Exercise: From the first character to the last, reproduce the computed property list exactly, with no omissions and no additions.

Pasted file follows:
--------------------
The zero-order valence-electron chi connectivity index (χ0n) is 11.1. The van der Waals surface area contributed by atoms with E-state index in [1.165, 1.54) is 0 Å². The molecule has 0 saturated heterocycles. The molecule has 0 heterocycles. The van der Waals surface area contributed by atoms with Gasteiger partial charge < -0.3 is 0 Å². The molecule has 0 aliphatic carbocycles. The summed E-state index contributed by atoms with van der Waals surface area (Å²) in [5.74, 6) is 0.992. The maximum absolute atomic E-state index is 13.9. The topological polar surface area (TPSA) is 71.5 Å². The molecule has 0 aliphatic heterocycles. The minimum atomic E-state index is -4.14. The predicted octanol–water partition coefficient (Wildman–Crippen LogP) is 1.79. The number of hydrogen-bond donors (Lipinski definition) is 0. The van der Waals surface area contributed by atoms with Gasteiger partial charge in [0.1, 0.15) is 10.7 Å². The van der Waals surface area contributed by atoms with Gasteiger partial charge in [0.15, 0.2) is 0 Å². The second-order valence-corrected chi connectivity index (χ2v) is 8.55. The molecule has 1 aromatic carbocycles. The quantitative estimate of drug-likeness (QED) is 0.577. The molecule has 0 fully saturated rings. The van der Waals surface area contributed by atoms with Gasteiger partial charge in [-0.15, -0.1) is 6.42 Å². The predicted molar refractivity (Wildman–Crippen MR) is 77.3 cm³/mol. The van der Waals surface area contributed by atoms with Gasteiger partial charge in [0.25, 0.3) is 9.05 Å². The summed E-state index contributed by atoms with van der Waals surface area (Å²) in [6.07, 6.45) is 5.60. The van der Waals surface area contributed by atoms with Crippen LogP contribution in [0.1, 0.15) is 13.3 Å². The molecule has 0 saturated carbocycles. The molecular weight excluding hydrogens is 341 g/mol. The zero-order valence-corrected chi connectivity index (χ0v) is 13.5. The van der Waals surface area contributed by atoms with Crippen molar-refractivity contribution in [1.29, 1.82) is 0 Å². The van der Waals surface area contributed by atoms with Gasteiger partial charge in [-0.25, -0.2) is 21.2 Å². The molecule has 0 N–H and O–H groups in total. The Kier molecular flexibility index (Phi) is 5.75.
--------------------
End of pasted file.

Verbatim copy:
The zero-order valence-electron chi connectivity index (χ0n) is 11.1. The van der Waals surface area contributed by atoms with E-state index in [1.165, 1.54) is 0 Å². The molecule has 0 saturated heterocycles. The molecule has 0 heterocycles. The van der Waals surface area contributed by atoms with Gasteiger partial charge < -0.3 is 0 Å². The molecule has 0 aliphatic carbocycles. The summed E-state index contributed by atoms with van der Waals surface area (Å²) in [5.74, 6) is 0.992. The maximum absolute atomic E-state index is 13.9. The topological polar surface area (TPSA) is 71.5 Å². The molecule has 0 aliphatic heterocycles. The minimum atomic E-state index is -4.14. The predicted octanol–water partition coefficient (Wildman–Crippen LogP) is 1.79. The number of hydrogen-bond donors (Lipinski definition) is 0. The van der Waals surface area contributed by atoms with Gasteiger partial charge in [0.1, 0.15) is 10.7 Å². The van der Waals surface area contributed by atoms with Gasteiger partial charge in [0.15, 0.2) is 0 Å². The second-order valence-corrected chi connectivity index (χ2v) is 8.55. The molecule has 1 aromatic carbocycles. The quantitative estimate of drug-likeness (QED) is 0.577. The molecule has 0 fully saturated rings. The van der Waals surface area contributed by atoms with Gasteiger partial charge in [-0.15, -0.1) is 6.42 Å². The predicted molar refractivity (Wildman–Crippen MR) is 77.3 cm³/mol. The van der Waals surface area contributed by atoms with Gasteiger partial charge in [0.25, 0.3) is 9.05 Å². The summed E-state index contributed by atoms with van der Waals surface area (Å²) in [6.07, 6.45) is 5.60. The van der Waals surface area contributed by atoms with Crippen LogP contribution in [0.1, 0.15) is 13.3 Å². The molecule has 0 saturated carbocycles. The molecular weight excluding hydrogens is 341 g/mol. The zero-order valence-corrected chi connectivity index (χ0v) is 13.5. The van der Waals surface area contributed by atoms with Crippen molar-refractivity contribution in [1.29, 1.82) is 0 Å². The van der Waals surface area contributed by atoms with Gasteiger partial charge in [-0.25, -0.2) is 21.2 Å². The molecule has 0 N–H and O–H groups in total. The Kier molecular flexibility index (Phi) is 5.75.